Month: July 2017

Why teach modeling & simulation in schools?

Advancements in science and technology take place on a global scale without much consideration of the exact implications that they may essentially have on the species or our planet. Over the last few decades, things are moving very fast and not always in a good way. The climate of the planet is changing drastically. Ice caps are melting faster than ever. Known animal species around the world are declining at rates faster than ever previously known in recorded history. We humans, might have intelligent individuals amidst us. However, collectively, to any external observer, we would perhaps seem to act more like mindless scavengers stripping the planet of its resources faster than she can ever replenish them. And this all seems to be intrinsically linked with our seemingly insatiable “collective” urge to satisfy immediate needs. So, while the technological revolution has greatly benefited humankind, our continual reliance on technology also has considerable collateral effects on the planet.


Why teach modeling & simulation in schools?
Muaz A. Niazi and Anatoly Temkin
Complex Adaptive Systems Modeling20175:7


Your brain hallucinates your conscious reality

Right now, billions of neurons in your brain are working together to generate a conscious experience — and not just any conscious experience, your experience of the world around you and of yourself within it. How does this happen? According to neuroscientist Anil Seth, we’re all hallucinating all the time; when we agree about our hallucinations, we call it “reality.” Join Seth for a delightfully disorienting talk that may leave you questioning the very nature of your existence.


The thermodynamic roots of synergy and its impact on society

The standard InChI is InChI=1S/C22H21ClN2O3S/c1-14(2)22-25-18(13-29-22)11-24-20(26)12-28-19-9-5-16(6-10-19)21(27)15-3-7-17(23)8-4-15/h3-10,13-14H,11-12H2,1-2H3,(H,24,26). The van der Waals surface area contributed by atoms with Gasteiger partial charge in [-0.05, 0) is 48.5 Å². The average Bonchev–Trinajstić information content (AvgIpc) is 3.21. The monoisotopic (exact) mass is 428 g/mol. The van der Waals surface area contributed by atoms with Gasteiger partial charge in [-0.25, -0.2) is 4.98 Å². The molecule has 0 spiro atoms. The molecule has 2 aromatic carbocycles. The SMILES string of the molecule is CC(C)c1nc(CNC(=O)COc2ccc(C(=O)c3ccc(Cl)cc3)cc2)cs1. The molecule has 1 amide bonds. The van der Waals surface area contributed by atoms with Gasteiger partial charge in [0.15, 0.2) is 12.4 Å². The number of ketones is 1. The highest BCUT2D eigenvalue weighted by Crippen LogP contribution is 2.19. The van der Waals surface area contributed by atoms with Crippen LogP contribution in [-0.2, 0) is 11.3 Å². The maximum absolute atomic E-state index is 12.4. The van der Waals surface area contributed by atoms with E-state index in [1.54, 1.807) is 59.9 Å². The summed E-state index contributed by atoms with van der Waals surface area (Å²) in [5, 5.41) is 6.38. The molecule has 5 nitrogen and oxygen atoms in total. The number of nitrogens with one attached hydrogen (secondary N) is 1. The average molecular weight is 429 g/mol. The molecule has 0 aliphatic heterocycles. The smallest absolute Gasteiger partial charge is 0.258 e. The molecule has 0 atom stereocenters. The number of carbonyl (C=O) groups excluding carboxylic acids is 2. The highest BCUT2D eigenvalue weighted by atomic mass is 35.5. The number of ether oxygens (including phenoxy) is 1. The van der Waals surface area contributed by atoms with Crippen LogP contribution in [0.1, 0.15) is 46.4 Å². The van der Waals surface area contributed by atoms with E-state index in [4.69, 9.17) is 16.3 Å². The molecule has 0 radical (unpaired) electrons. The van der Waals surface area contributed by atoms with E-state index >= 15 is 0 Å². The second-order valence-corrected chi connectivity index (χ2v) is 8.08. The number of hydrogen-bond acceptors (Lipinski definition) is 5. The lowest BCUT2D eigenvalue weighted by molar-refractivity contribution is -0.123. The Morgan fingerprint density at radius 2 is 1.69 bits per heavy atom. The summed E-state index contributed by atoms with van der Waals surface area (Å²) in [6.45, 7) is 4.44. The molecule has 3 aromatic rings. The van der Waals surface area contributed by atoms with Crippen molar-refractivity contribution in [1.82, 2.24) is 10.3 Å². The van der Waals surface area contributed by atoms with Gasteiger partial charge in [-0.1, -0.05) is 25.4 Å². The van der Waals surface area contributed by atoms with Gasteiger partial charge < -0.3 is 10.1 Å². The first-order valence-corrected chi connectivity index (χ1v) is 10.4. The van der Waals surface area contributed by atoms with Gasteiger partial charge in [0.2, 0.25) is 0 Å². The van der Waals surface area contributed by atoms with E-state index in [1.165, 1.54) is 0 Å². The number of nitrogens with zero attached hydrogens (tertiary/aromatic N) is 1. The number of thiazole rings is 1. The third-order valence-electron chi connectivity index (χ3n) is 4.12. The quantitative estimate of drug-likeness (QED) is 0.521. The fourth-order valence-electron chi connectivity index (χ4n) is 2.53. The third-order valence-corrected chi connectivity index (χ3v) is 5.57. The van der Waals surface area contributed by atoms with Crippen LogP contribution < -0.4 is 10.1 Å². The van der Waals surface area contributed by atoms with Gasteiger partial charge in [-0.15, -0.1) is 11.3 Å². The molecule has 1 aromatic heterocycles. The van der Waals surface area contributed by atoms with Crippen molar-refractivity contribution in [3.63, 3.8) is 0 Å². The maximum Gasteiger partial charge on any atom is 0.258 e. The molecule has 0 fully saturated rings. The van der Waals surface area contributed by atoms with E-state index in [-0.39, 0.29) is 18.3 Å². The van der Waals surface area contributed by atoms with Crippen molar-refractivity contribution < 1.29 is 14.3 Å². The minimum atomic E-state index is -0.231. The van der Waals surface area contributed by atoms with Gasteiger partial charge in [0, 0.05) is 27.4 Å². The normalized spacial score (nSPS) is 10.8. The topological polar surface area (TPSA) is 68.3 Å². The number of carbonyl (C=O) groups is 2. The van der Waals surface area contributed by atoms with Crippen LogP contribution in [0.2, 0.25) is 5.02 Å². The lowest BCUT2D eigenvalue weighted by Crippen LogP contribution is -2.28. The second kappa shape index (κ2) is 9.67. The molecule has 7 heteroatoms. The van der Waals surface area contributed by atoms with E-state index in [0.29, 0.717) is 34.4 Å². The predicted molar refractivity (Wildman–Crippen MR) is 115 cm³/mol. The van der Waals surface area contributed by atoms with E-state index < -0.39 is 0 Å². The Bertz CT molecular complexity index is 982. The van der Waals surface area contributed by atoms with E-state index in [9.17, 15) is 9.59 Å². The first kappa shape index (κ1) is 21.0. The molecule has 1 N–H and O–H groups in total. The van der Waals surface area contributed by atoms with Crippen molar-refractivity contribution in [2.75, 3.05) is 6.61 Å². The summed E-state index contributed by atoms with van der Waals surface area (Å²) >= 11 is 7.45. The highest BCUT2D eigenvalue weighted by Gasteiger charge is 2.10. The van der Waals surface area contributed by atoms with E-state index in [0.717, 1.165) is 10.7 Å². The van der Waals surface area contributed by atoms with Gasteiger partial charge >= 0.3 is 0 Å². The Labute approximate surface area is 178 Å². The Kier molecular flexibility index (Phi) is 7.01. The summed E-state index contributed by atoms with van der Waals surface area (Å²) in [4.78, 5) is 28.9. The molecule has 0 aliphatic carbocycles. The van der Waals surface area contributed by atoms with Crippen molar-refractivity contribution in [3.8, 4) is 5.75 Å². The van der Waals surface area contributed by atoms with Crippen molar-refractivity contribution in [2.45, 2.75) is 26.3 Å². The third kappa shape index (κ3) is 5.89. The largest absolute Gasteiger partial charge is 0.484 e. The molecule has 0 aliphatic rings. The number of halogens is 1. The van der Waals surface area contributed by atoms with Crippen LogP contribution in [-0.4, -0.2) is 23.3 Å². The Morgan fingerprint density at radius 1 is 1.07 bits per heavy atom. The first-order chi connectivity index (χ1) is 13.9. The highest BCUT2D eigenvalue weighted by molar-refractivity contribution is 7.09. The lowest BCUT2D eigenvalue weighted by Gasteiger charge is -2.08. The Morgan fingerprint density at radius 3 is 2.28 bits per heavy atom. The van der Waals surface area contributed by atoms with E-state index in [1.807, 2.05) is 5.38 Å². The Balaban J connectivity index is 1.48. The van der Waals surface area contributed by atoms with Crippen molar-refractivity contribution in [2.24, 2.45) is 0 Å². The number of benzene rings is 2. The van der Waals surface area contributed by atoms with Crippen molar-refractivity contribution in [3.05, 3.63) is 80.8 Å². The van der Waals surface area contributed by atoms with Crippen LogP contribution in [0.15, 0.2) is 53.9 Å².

Synergy, emerges from synchronized reciprocal positive feedback loops between a network of diverse actors. For this process to proceed, compatible information from different sources synchronically coordinates the actions of the actors resulting in a nonlinear increase in the useful work or potential energy the system can manage. In contrast noise is produced when incompatible information is mixed. This synergy produced from the coordination of different agents achieves non-linear gains in energy and/or information that are greater than the sum of the parts. The final product of new synergies is an increase in individual autonomy of an organism that achieves increased emancipation from the environment with increases in productivity, efficiency, capacity for flexibility, self-regulation and self-control of behavior through a synchronized division of ever more specialized labor. Synergistic is the interdisciplinary science explaining the formation and self-organization of patterns and structures in partially open systems far from thermodynamic equilibrium. Understanding the mechanisms that produce synergy helps to increase success rates in everyday life, in business, in science, in economics and in increasing, yet to named areas. A mechanism discovered by biological evolution favoring the achievement of synergy in addition to division of labor is assortation: the combination of similar or compatible agents or information, to reduce the chances of noisy mismatches. Empirical evidence in many domains show that assortative information matching increases the probability of achieving synergy.The roots of synergy are the features of that promote an increase the information content or negentropy of the system, and its power to produce useful work.